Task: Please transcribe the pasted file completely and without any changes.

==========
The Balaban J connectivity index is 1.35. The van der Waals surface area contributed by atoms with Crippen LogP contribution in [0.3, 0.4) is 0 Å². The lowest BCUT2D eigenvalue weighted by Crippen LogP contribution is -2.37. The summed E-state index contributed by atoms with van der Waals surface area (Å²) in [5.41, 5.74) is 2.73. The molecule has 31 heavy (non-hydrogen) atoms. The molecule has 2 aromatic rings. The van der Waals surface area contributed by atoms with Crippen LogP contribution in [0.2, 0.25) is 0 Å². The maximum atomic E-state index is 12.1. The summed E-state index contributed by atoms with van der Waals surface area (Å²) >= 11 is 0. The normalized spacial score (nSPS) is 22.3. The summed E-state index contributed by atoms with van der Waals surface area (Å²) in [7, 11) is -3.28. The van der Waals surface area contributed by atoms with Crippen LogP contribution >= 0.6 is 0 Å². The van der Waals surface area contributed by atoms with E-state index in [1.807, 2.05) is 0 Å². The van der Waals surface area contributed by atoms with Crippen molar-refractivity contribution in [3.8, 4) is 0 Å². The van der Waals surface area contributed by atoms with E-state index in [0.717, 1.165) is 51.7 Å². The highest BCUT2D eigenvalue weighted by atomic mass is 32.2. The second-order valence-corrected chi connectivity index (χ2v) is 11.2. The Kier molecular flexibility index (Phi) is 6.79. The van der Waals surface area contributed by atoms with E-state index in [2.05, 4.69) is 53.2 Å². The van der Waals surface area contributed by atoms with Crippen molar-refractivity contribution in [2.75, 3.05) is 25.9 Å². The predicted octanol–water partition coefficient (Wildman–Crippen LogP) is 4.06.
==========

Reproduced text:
The Balaban J connectivity index is 1.35. The van der Waals surface area contributed by atoms with Crippen LogP contribution in [0.3, 0.4) is 0 Å². The lowest BCUT2D eigenvalue weighted by Crippen LogP contribution is -2.37. The summed E-state index contributed by atoms with van der Waals surface area (Å²) in [5.41, 5.74) is 2.73. The molecule has 31 heavy (non-hydrogen) atoms. The molecule has 2 aromatic rings. The van der Waals surface area contributed by atoms with Crippen LogP contribution in [0.2, 0.25) is 0 Å². The maximum atomic E-state index is 12.1. The summed E-state index contributed by atoms with van der Waals surface area (Å²) >= 11 is 0. The normalized spacial score (nSPS) is 22.3. The summed E-state index contributed by atoms with van der Waals surface area (Å²) in [7, 11) is -3.28. The van der Waals surface area contributed by atoms with Crippen LogP contribution >= 0.6 is 0 Å². The van der Waals surface area contributed by atoms with E-state index in [1.807, 2.05) is 0 Å². The van der Waals surface area contributed by atoms with Crippen molar-refractivity contribution in [3.8, 4) is 0 Å². The van der Waals surface area contributed by atoms with E-state index in [0.717, 1.165) is 51.7 Å². The highest BCUT2D eigenvalue weighted by atomic mass is 32.2. The second-order valence-corrected chi connectivity index (χ2v) is 11.2. The Kier molecular flexibility index (Phi) is 6.79. The van der Waals surface area contributed by atoms with E-state index in [2.05, 4.69) is 53.2 Å². The van der Waals surface area contributed by atoms with Crippen molar-refractivity contribution in [2.75, 3.05) is 25.9 Å². The predicted octanol–water partition coefficient (Wildman–Crippen LogP) is 4.06.